DES MOINES, Iowa - As recruitment activity in the U.S. construction market continues to soar and the market for top-talent tightens, niche job boards such as are increasingly proving to attract more industry specific visitors than the mega-market job sites.

Thanks to a competitive Internet recruitment market, a "David vs. Goliath" battle has emerged: sector-specific niche job sites pitted against the mass-market job boards. While it is true, in most Internet sectors, that major brands have come to dominate, fundamental sales, marketing, and retention issues have prevented mass-market sites from dominating as they do in areas such as online travel and shopping.

In a broad range of professions, niche job boards now attract more relevant candidates - and more client advertisers - than the major branded job sites. The niche job boards' success is due mainly to their ability to provide relevant content to a specific industry niche - and who go on to recommend that colleagues visit the site, too.

We now have over 200,000 people using the Web site each month and the major construction firms have come to regard us as the number one site for attracting construction-related candidates. Readers return to our site because we provide market insights and content which are highly relevant to construction professionals.

Job boards, by definition, mainly attract "active candidates" - candidates that are actively looking at new career opportunities with a view to changing their job. Yet for the "hardest-to-fill" roles, recruiters often need to reach "passive candidates" - candidates who are perfect for the role but who are not actively looking for a new job.

By providing jobs and content that appeal to both candidates, is able to generate successful hires for many of their advertisers. Newly launched expanded resources on the site such as the daily news updates, the relevant articles, and ongoing salary surveys are just some of the anchors that secure large volumes of repeat visits from both active and passive candidates.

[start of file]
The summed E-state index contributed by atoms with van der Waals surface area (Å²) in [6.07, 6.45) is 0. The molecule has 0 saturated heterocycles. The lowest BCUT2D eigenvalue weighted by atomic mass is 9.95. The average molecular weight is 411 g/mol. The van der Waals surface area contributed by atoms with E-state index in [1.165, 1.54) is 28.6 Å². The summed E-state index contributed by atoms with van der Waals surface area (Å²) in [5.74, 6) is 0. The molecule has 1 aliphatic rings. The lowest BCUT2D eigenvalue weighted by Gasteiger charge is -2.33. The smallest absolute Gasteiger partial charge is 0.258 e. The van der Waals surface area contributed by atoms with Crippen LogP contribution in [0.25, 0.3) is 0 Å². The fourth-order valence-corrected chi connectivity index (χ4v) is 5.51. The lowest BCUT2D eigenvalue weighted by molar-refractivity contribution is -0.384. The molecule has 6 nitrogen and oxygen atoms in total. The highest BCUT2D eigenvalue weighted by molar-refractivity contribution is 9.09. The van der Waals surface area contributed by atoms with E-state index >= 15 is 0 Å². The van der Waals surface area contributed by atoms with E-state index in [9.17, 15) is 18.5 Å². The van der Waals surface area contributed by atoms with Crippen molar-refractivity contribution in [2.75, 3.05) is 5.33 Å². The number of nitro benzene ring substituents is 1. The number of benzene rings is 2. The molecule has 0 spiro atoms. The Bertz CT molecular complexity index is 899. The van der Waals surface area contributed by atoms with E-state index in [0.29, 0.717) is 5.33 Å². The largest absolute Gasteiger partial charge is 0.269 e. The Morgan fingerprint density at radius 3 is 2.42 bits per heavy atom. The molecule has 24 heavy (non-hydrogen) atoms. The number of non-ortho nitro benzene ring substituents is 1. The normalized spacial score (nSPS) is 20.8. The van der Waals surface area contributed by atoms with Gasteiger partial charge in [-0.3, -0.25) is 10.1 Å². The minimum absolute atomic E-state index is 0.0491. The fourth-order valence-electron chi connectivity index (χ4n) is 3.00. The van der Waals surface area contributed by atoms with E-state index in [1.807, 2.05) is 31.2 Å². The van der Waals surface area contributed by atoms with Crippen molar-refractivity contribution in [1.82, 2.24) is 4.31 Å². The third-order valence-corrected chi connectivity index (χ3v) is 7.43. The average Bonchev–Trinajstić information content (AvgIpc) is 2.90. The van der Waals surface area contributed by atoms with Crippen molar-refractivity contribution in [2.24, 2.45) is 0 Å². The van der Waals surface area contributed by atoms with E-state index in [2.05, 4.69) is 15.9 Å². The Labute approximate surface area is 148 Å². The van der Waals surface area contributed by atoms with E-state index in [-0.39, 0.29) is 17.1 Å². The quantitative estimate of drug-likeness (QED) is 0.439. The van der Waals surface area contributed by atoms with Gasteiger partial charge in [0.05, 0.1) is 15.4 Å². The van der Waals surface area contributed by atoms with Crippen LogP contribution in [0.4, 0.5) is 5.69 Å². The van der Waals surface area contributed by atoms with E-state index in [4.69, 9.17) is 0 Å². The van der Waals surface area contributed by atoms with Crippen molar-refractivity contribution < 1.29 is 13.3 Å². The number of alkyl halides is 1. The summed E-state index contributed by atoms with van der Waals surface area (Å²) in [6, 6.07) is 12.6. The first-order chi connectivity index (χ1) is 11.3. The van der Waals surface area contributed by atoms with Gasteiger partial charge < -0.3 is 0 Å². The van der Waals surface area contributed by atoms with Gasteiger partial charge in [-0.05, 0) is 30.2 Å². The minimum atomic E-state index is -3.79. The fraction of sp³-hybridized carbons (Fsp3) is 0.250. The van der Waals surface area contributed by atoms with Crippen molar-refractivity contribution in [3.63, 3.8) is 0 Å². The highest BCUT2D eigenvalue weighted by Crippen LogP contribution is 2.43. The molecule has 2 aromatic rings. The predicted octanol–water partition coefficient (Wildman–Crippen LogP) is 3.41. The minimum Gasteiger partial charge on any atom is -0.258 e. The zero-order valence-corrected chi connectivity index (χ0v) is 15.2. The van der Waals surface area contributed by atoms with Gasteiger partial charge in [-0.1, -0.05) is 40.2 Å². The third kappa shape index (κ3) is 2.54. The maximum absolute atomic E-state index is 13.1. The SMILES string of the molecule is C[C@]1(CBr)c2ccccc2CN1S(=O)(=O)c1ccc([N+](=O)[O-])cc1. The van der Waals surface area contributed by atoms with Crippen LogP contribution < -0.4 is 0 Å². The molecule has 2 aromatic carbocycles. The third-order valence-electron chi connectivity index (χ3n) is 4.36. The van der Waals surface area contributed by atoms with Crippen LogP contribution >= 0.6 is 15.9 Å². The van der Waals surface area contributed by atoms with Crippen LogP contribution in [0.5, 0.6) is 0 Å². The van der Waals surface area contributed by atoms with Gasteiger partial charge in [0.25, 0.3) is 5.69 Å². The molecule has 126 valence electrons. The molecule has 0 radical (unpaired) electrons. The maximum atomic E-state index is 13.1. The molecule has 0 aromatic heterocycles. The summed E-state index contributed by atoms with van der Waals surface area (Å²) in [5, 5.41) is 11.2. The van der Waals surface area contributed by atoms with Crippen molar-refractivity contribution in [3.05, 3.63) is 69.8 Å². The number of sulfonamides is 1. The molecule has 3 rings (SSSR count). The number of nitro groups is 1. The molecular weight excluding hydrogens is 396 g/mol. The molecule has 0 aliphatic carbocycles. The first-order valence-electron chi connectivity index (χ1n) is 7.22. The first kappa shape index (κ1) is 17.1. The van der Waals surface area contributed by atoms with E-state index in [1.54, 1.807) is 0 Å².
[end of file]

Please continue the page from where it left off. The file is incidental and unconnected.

Niche job boards have undoubtedly been one of the success stories of the dot-com boom. Those that have weathered the recruitment doldrums of 2002 and 2003 have in many cases emerged with more impressive client lists and stronger price points than their major job board competitors. The size and loyalty of their readerships is a significant asset that many in the industry feel are being under-exploited. With niche job boards now achieving annual revenues of several million dollars, they are a source of competition that mass-market sites cannot ignore.

Major branded job sites are taking an interest in niche sites. It is clear from the expressions of interest we have been receiving that major job boards now see the acquisition of a portfolio of niche sites as critical to their expansion plans. Combining the sales channels of a major site with the readerships of several niche sites is seen as hugely value-adding for both the acquirer and the niche sites being acquired. While there is value in the separate Web identities being maintained, we foresee a considerable amount of consolidation in our sector within the next 12-24 months.

The upshot of all this is that Internet recruitment appears to have thrown up one of the first examples of an Internet industry that is best served by thousands of niche brands rather than a handful of giant mass-market sites. Whether the ownership of these brands will remain so fragmented is a matter for hot debate.

Stephen Spain is COO for Industry People Group, the parent firm of niche job board

Publication date: 02/07/2005